Address at Opening of the Extended Coláiste Muire, Cnoc Beag: 10.09.21
I vividly recall the guard of honour at the funeral for the late Fr. John C. O’Reilly in St. Mary’s, Drogheda in May 1998. The route to Calvary Cemetery was lined by the students of St. Mary’s Diocesan School. I thought they had then the finest and classiest of school jumpers, their school crest emblazoned on a two toned maroon and navy garment. That was until I came to know Knockbeg. And Knockbeg’s is a very particular blue as I recall debates during the earlier stages of this restoration and extension programme between Brendan Byrne, Michael Regan and Mike Carew around the pantone colour of blue for the school crest on the front of the new extension.
There are thirty-eight diocesan schools, spread across nineteen dioceses, some of them have roots in a variety of religious congregations. I am a past pupil of St. Pat’s in Navan. I spent ten years as spiritual director in St. Finian’s College, Mullingar. Here in Kildare & Leighlin I have built up strong links and collaboration between our four diocesan schools – St. Mary’s, Edenderry; St. Paul’s, Monasterevin, Holy Family, Newbridge and Knockbeg. Over the past eight months I have become very familiar with St. Kieran’s College, Kilkenny. I am a passionate believer in the diocesan school identity and the need we as church and society have to protect and embolden that identity.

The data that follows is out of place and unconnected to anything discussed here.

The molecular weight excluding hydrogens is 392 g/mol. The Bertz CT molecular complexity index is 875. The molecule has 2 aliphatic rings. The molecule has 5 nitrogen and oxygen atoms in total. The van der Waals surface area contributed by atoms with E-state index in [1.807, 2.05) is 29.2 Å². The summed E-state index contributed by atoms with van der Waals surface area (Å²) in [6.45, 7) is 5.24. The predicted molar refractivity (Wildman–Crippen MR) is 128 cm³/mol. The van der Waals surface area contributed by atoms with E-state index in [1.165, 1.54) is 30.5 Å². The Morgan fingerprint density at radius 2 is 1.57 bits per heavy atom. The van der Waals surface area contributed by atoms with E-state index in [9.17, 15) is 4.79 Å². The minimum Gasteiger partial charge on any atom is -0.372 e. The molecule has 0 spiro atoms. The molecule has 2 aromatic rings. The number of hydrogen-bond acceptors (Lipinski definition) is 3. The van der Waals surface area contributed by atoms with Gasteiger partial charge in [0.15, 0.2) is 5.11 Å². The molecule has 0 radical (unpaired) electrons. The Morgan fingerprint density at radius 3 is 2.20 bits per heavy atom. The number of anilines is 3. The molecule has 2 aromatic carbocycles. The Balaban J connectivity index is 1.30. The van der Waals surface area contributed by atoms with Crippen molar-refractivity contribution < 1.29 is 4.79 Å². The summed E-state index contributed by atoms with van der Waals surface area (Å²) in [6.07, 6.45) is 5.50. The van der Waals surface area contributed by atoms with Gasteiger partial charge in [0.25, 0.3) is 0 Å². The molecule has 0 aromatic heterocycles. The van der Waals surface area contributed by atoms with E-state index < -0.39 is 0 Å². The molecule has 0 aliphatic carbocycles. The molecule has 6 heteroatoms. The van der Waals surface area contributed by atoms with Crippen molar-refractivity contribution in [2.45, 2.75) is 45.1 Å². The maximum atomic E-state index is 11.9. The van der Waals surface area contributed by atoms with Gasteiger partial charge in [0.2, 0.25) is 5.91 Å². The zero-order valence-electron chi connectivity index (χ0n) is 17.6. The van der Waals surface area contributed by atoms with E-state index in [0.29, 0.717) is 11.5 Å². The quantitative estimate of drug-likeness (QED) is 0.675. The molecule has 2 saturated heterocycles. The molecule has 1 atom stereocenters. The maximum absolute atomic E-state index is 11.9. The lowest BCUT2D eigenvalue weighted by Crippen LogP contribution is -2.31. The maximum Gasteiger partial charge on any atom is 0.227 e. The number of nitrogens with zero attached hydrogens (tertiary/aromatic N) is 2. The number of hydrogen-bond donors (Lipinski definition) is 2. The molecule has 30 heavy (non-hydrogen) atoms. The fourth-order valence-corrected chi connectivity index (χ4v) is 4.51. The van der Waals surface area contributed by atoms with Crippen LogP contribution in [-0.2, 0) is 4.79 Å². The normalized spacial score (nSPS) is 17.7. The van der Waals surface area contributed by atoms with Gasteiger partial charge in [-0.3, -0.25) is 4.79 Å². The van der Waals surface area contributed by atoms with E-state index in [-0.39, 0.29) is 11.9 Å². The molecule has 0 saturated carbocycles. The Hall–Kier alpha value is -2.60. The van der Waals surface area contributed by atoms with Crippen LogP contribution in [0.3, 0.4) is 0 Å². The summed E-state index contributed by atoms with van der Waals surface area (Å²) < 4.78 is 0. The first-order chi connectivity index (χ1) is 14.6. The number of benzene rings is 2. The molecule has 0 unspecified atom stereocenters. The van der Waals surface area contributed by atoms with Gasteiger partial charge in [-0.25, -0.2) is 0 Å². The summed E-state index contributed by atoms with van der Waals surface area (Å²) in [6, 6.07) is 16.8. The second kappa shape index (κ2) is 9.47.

Catholic diocesan secondary schools exist to support parents in providing an education for their children which is inspired by a Catholic ethos. I want to tell you about an email that arrived in my inbox on August 6th last. The subject title was ‘School Enrolment 2021’. It was for one of the diocesan schools in my diocese. I won’t dwell on the content of the email, but the parent, a dad in this case was animated in his belief and value of a Catholic education. I loved his line “our Catholic faith is of utmost importance to us, not in some tribal or tokenistic way, but as a source of great hope, comfort and reassurance”. Further on he added “it is ultimately the responsibility of my wife and I to ensure that our children grow steadily in our cherished faith”.
Obviously all I could do was read the email, reflect and respond, but I could not intervene. And sadly, as you all know as soon as the email disappears from your screen view, you move on to the next irritant, the next issue. Every school has admissions policies and must adhere strictly or be faced with endless rounds of appeals. You will be interested to know that dad’s son got a place in their desired diocesan school in the early days of September and emailed me back to tell me so. If only all our parents were as earnest on the need and place for faith schools.